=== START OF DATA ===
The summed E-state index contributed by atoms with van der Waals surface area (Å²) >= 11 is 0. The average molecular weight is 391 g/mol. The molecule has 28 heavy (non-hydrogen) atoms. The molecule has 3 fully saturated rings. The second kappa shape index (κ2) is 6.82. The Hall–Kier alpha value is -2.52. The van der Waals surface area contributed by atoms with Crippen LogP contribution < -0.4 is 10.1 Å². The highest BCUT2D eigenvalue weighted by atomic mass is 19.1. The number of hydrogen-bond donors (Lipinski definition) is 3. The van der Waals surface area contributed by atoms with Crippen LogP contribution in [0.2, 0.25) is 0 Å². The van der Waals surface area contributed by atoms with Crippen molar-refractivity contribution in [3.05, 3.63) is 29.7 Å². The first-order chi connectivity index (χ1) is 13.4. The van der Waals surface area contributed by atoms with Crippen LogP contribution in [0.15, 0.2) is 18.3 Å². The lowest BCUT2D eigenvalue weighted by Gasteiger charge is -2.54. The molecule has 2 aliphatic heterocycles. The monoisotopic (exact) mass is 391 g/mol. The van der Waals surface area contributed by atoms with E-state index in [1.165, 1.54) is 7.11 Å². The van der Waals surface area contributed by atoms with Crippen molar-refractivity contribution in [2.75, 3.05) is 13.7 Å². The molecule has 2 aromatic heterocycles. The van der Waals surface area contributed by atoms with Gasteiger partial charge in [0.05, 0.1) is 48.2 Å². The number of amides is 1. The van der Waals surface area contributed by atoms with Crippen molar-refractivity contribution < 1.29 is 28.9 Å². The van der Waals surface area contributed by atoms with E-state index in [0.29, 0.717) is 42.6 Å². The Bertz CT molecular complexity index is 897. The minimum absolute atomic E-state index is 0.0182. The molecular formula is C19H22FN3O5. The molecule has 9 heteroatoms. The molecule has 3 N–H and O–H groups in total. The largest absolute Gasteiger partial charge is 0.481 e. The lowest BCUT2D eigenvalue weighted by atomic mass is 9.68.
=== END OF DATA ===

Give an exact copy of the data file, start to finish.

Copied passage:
The summed E-state index contributed by atoms with van der Waals surface area (Å²) >= 11 is 0. The average molecular weight is 391 g/mol. The molecule has 28 heavy (non-hydrogen) atoms. The molecule has 3 fully saturated rings. The second kappa shape index (κ2) is 6.82. The Hall–Kier alpha value is -2.52. The van der Waals surface area contributed by atoms with Crippen LogP contribution < -0.4 is 10.1 Å². The highest BCUT2D eigenvalue weighted by atomic mass is 19.1. The number of hydrogen-bond donors (Lipinski definition) is 3. The van der Waals surface area contributed by atoms with Crippen LogP contribution in [0.2, 0.25) is 0 Å². The van der Waals surface area contributed by atoms with Crippen molar-refractivity contribution in [3.05, 3.63) is 29.7 Å². The first-order chi connectivity index (χ1) is 13.4. The van der Waals surface area contributed by atoms with Crippen LogP contribution in [0.15, 0.2) is 18.3 Å². The lowest BCUT2D eigenvalue weighted by Gasteiger charge is -2.54. The molecule has 2 aliphatic heterocycles. The monoisotopic (exact) mass is 391 g/mol. The van der Waals surface area contributed by atoms with E-state index in [1.165, 1.54) is 7.11 Å². The van der Waals surface area contributed by atoms with Crippen molar-refractivity contribution in [2.75, 3.05) is 13.7 Å². The molecule has 2 aromatic heterocycles. The van der Waals surface area contributed by atoms with Gasteiger partial charge in [0.05, 0.1) is 48.2 Å². The number of amides is 1. The van der Waals surface area contributed by atoms with Crippen molar-refractivity contribution < 1.29 is 28.9 Å². The van der Waals surface area contributed by atoms with E-state index in [0.29, 0.717) is 42.6 Å². The Bertz CT molecular complexity index is 897. The minimum absolute atomic E-state index is 0.0182. The molecular formula is C19H22FN3O5. The molecule has 9 heteroatoms. The molecule has 3 N–H and O–H groups in total. The largest absolute Gasteiger partial charge is 0.481 e. The lowest BCUT2D eigenvalue weighted by atomic mass is 9.68.